The Village Scene

I have commented before that during my early childhood my dad was a student on a tiny grant. We were poorer than I ever knew for I was given a really lovely childhood. But entertainment came free and what better than to watch the local cricket team? And that, clearly, is what is going on here.

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Well my big brother and I actually have our backs to the cricket as we line up for a picture being taken by my sister. The camera she has must belong to the man half in the picture. He was a friend of my dad called Fred Ansell. My dad took this picture of us, the cricket, and a little bit of our village which was Ifield in Sussex.

I can’t of course tell you anything of the cricket. This was 1951 and I’d have been approaching the age of three. Ifield cricketers became friends and heroes of mine later but back then I hadn’t grasped what the game was about. But that backdrop – which was just part of the scene for me – is now full of interest.

Just off the road on which I lived, there was a bumpy, non-surfaced track called Mill Lane. There had been a windmill there – it would have been a post mill – and I can still remember the round house at the base standing gaunt, forlorn and roofless. What happened to the mill, I don’t know, but a big steam mill, not dependant on the vagaries of the weather had been built with its tall chimney to help provide a draught for the boiler fire. That, too, in my memory, had fallen into disuse. In fact I was very proud of the fact that the actual engine had become an exhibit in the London Science Museum.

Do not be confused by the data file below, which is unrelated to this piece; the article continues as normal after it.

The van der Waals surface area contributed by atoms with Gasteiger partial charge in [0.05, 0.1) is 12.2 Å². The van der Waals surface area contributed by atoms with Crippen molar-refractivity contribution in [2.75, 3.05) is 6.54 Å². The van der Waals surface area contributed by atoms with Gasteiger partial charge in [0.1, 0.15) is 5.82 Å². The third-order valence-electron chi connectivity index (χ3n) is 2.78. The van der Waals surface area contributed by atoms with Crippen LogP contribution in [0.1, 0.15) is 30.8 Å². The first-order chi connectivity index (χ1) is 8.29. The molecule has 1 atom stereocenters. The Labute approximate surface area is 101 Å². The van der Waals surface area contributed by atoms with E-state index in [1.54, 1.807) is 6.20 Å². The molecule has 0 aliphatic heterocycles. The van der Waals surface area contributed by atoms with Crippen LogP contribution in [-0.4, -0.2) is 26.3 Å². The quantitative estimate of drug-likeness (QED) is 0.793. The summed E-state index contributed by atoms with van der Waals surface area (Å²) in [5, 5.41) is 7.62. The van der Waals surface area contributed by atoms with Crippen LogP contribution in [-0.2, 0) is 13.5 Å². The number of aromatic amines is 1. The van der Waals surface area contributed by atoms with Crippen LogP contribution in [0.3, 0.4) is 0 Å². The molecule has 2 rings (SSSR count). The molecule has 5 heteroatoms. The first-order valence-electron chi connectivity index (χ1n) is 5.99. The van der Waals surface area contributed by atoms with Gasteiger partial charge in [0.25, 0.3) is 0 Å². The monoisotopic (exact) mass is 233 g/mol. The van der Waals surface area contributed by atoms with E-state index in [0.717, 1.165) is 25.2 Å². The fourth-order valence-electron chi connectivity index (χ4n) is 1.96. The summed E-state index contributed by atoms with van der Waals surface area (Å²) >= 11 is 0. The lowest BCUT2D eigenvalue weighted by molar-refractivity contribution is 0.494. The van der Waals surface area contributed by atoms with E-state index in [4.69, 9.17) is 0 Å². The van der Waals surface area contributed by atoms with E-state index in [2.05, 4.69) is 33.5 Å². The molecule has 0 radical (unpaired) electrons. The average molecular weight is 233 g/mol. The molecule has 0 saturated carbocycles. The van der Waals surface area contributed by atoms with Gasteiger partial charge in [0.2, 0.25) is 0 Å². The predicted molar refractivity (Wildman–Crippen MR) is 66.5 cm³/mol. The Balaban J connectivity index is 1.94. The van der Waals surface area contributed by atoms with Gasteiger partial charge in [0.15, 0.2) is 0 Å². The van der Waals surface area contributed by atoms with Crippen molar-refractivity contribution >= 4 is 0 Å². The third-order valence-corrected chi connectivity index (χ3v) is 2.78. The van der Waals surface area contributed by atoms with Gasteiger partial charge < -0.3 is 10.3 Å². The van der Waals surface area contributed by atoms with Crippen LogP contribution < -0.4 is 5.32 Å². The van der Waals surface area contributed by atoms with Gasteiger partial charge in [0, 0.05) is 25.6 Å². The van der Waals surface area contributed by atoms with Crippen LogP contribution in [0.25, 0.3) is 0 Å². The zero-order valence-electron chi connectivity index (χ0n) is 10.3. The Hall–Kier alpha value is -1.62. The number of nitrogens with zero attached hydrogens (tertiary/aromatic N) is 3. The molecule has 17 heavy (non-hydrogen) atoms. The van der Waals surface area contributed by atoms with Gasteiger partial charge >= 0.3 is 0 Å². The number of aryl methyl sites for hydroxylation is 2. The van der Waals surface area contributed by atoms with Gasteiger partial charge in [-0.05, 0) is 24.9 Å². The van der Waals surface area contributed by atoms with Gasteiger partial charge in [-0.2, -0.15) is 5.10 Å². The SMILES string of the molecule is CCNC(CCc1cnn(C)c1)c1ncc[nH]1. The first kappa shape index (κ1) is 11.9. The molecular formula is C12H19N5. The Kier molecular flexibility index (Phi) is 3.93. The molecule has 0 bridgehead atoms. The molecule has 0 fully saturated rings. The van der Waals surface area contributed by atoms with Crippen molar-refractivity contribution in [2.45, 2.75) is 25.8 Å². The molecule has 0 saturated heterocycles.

This extract comes from the site http://www.british-history.ac.uk/ .

A portion of Ifield green was granted before 1837 to James Bristow, miller and farmer, who by then had built a windmill on it. A steam engine had been added by 1855. The Wood family, at one time of Ifield Court farm, operated the mill in the late 19th and early 20th centuries. The upper part of the windmill was dismantled in 1898, and in 1928 the steam engine was acquired by the Science Museum; in 1985 it was on permanent loan in Berlin. The mill building was converted before 1965 for a youth club.

 

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2 Responses to “The Village Scene”

  1. The Moon is a Naked Banana Says:

    It’s a beautiful thing to capture a moment forever in a photo. A flash goes, a shutter clicks, and the moment is over – but frozen, missing only smells and sounds.

    • locksands Says:

      Nice comment, thanks. Smells and sounds are missing. So, too, are taste and feel. A picture only uses sight and allows us to imagine the rest. That’s something I often prefer to multi-sensory films.

      Thanks for reading this blog.

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